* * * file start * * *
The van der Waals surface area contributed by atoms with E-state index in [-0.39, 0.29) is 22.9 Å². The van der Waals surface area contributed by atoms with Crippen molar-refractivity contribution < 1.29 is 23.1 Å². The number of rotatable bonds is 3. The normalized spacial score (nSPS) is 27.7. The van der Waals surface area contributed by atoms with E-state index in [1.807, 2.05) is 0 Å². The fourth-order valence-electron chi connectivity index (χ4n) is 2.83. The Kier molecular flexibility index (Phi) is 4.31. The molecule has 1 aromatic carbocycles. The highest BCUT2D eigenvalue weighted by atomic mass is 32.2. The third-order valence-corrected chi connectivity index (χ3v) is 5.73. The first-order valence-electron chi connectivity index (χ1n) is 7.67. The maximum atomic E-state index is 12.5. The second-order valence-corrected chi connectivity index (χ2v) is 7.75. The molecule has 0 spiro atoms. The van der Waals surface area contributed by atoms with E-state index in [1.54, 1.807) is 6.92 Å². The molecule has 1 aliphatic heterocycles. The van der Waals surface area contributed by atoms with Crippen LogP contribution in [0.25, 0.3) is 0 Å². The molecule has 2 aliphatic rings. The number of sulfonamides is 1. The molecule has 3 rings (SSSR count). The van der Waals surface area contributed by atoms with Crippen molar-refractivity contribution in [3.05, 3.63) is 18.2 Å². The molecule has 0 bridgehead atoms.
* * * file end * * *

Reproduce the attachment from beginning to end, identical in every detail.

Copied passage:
The van der Waals surface area contributed by atoms with E-state index in [-0.39, 0.29) is 22.9 Å². The van der Waals surface area contributed by atoms with Crippen molar-refractivity contribution < 1.29 is 23.1 Å². The number of rotatable bonds is 3. The normalized spacial score (nSPS) is 27.7. The van der Waals surface area contributed by atoms with E-state index in [1.807, 2.05) is 0 Å². The fourth-order valence-electron chi connectivity index (χ4n) is 2.83. The Kier molecular flexibility index (Phi) is 4.31. The molecule has 1 aromatic carbocycles. The highest BCUT2D eigenvalue weighted by atomic mass is 32.2. The third-order valence-corrected chi connectivity index (χ3v) is 5.73. The first-order valence-electron chi connectivity index (χ1n) is 7.67. The maximum atomic E-state index is 12.5. The second-order valence-corrected chi connectivity index (χ2v) is 7.75. The molecule has 0 spiro atoms. The van der Waals surface area contributed by atoms with E-state index in [1.54, 1.807) is 6.92 Å². The molecule has 1 aliphatic heterocycles. The van der Waals surface area contributed by atoms with Crippen LogP contribution in [0.25, 0.3) is 0 Å². The molecule has 2 aliphatic rings. The number of sulfonamides is 1. The molecule has 3 rings (SSSR count). The van der Waals surface area contributed by atoms with Crippen molar-refractivity contribution in [3.05, 3.63) is 18.2 Å². The molecule has 0 bridgehead atoms.